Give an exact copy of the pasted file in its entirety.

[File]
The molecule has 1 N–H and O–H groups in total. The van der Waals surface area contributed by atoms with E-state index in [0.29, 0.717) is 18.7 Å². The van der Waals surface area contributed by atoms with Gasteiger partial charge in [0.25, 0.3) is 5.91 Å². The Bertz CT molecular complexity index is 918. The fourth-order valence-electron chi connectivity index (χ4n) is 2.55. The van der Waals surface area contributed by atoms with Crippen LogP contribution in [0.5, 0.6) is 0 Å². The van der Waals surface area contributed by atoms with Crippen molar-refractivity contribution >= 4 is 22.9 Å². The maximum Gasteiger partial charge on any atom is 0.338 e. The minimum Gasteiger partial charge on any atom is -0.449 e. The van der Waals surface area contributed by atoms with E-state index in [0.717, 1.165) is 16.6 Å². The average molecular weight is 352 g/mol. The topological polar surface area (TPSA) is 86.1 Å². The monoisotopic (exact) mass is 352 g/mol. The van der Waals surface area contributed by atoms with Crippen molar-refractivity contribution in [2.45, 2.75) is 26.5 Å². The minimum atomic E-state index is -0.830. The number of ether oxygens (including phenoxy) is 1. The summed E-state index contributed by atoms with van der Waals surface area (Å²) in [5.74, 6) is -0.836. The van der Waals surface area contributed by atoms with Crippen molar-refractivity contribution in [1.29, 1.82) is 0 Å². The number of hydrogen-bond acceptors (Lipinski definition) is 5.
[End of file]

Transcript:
The molecule has 1 N–H and O–H groups in total. The van der Waals surface area contributed by atoms with E-state index in [0.29, 0.717) is 18.7 Å². The van der Waals surface area contributed by atoms with Gasteiger partial charge in [0.25, 0.3) is 5.91 Å². The Bertz CT molecular complexity index is 918. The fourth-order valence-electron chi connectivity index (χ4n) is 2.55. The van der Waals surface area contributed by atoms with Crippen LogP contribution in [0.5, 0.6) is 0 Å². The van der Waals surface area contributed by atoms with Crippen molar-refractivity contribution >= 4 is 22.9 Å². The maximum Gasteiger partial charge on any atom is 0.338 e. The minimum Gasteiger partial charge on any atom is -0.449 e. The van der Waals surface area contributed by atoms with E-state index in [0.717, 1.165) is 16.6 Å². The average molecular weight is 352 g/mol. The topological polar surface area (TPSA) is 86.1 Å². The monoisotopic (exact) mass is 352 g/mol. The van der Waals surface area contributed by atoms with Crippen molar-refractivity contribution in [2.45, 2.75) is 26.5 Å². The minimum atomic E-state index is -0.830. The number of ether oxygens (including phenoxy) is 1. The summed E-state index contributed by atoms with van der Waals surface area (Å²) in [5.74, 6) is -0.836. The van der Waals surface area contributed by atoms with Crippen molar-refractivity contribution in [1.29, 1.82) is 0 Å². The number of hydrogen-bond acceptors (Lipinski definition) is 5.